Headlines for Tuesday, February 17, 2004

  • Lone Star Park Charities Distributes $102,000

    The Lone Star Park Charitable Foundation for Grand Prairie distributed $102,000 to 19 Grand Prairie, Tex. charities on Tuesday during a brief ceremony at Lone Star Park at Grand Prairie.

  • Crafty Shaw, seeks second Essex Handicap victory.

    Crafty Shaw, Docent Expected for Saturday's Essex

    The Essex Handicap (gr. III) at Oaklawn Park Saturday is expected to feature two previous winners of the 1 1/16-mile contest -- Crafty Shaw and Maysville Slew -- as well as 2002 Arkansas Derby (gr. II) winner Private Emblem, who is undefeated at Oaklawn Park.

  • NYRA chairman Barry Schwartz.

    Schwartz: Franchise Extension Needed for VLTs

    New York state has no choice but to give the New York Racing Association an extension of its franchise if it wants to get video lottery terminals operating at Aqueduct, NYRA chairman Barry Schwartz said.

  • Judge Orders Recertification of Texas Stakes Winner

    Texas Judge Charles Mitchell has ordered the Texas Thoroughbred Association to recertify Chauffe Au Rouge as an accredited Texas-bred racehorse. Mitchell made the decision Feb. 6 in response to a lawsuit filed against the TTA by James Donnan and Gerald Mackey, owners of the 8-year-old bay gelding by Red Attack.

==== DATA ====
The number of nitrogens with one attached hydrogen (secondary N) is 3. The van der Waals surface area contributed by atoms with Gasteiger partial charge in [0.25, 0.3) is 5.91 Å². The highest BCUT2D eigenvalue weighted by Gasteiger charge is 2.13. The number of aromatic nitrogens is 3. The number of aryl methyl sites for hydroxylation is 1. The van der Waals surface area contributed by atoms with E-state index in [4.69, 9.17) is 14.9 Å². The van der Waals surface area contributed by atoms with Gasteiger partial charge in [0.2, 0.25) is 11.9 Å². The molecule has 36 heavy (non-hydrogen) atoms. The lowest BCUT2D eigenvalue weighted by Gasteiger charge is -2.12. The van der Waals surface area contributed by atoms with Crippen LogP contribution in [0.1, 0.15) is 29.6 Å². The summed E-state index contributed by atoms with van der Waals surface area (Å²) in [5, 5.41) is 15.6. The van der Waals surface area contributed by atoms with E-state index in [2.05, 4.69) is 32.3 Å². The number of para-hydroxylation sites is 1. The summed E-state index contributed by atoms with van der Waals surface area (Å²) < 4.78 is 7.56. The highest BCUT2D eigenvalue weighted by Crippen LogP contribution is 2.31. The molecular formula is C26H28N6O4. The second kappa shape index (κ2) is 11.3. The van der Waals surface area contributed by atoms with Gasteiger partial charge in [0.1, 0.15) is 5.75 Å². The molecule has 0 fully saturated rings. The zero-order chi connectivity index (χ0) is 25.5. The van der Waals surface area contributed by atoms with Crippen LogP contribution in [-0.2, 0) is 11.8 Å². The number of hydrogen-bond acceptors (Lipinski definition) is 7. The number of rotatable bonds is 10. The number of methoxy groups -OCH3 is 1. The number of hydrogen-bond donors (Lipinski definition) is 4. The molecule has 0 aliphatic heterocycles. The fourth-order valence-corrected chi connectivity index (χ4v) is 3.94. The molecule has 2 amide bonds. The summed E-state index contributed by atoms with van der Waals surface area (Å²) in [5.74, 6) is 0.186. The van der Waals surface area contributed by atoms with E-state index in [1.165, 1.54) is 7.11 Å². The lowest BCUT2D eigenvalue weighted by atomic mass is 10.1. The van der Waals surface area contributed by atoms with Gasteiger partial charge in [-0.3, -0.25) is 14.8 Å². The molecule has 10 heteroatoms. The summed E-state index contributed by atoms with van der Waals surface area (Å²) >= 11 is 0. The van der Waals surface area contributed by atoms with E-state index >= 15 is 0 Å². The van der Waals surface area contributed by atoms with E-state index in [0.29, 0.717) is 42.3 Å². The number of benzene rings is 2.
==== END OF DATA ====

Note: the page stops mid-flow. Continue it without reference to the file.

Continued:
• Cat's At Home's First Foal Is a Colt

    The first reported foal sired by grade II winner Cat's At Home is a colt born Feb. 11 at Brian Wallace's Wallace Thoroughbreds near Oshawa, Ontario, Canada.

  • Danehill's Dam, Razyana, Dies

    Juddmonte Farms' blue hen mare Razyana, whose son Danehill ranks as the most successful shuttle stallion of all time, died the night of Feb. 14 from complications from hemorrhaging.

  • Ray Paulick<br>Editor-in-Chief

    Raises For Roses

    <i>By Ray Paulick</i> -- It's only mid-February, but it's never too early to start talking about the Kentucky Derby (gr. I) and the Visa Triple Crown Challenge.

  • Joss Collins

    Colorful Commentary

    <i>By Frances J. Karon</i> -- A colleague remembers Joss Collins as a man even more colorful than the multi-colored shirt that was his trademark.